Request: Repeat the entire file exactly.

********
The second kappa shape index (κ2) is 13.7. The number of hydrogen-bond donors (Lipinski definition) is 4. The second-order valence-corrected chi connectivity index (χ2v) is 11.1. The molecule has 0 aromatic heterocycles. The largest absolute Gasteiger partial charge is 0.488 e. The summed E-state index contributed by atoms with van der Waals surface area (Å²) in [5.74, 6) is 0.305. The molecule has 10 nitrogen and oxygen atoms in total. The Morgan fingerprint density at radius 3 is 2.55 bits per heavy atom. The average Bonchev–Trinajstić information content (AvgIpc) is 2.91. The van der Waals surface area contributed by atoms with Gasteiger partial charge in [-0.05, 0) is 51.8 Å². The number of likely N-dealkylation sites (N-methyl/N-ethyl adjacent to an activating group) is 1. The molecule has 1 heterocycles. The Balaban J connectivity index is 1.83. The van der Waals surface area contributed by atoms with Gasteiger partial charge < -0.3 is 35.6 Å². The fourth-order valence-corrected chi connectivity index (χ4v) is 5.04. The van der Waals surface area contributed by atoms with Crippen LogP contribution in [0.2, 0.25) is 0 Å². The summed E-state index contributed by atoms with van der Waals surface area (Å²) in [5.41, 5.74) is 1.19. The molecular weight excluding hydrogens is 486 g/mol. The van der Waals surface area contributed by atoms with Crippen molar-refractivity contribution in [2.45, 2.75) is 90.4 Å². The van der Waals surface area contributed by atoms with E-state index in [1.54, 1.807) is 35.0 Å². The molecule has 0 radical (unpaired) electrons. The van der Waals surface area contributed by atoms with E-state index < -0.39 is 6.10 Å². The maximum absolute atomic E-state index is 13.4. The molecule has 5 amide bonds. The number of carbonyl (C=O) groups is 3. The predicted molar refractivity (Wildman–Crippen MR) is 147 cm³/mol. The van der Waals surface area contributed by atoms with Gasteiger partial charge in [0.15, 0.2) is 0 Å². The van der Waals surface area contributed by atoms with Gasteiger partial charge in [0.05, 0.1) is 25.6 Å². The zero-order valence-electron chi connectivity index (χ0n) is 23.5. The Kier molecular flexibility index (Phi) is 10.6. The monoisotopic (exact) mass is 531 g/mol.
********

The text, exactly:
The second kappa shape index (κ2) is 13.7. The number of hydrogen-bond donors (Lipinski definition) is 4. The second-order valence-corrected chi connectivity index (χ2v) is 11.1. The molecule has 0 aromatic heterocycles. The largest absolute Gasteiger partial charge is 0.488 e. The summed E-state index contributed by atoms with van der Waals surface area (Å²) in [5.74, 6) is 0.305. The molecule has 10 nitrogen and oxygen atoms in total. The Morgan fingerprint density at radius 3 is 2.55 bits per heavy atom. The average Bonchev–Trinajstić information content (AvgIpc) is 2.91. The van der Waals surface area contributed by atoms with Gasteiger partial charge in [-0.05, 0) is 51.8 Å². The number of likely N-dealkylation sites (N-methyl/N-ethyl adjacent to an activating group) is 1. The molecule has 1 heterocycles. The Balaban J connectivity index is 1.83. The van der Waals surface area contributed by atoms with Gasteiger partial charge < -0.3 is 35.6 Å². The fourth-order valence-corrected chi connectivity index (χ4v) is 5.04. The van der Waals surface area contributed by atoms with Crippen LogP contribution in [0.2, 0.25) is 0 Å². The summed E-state index contributed by atoms with van der Waals surface area (Å²) in [5.41, 5.74) is 1.19. The molecular weight excluding hydrogens is 486 g/mol. The van der Waals surface area contributed by atoms with Crippen molar-refractivity contribution in [2.45, 2.75) is 90.4 Å². The van der Waals surface area contributed by atoms with E-state index in [1.54, 1.807) is 35.0 Å². The molecule has 0 radical (unpaired) electrons. The van der Waals surface area contributed by atoms with E-state index < -0.39 is 6.10 Å². The maximum absolute atomic E-state index is 13.4. The molecule has 5 amide bonds. The number of carbonyl (C=O) groups is 3. The predicted molar refractivity (Wildman–Crippen MR) is 147 cm³/mol. The van der Waals surface area contributed by atoms with Gasteiger partial charge in [0.15, 0.2) is 0 Å². The van der Waals surface area contributed by atoms with Gasteiger partial charge in [0.05, 0.1) is 25.6 Å². The zero-order valence-electron chi connectivity index (χ0n) is 23.5. The Kier molecular flexibility index (Phi) is 10.6. The monoisotopic (exact) mass is 531 g/mol.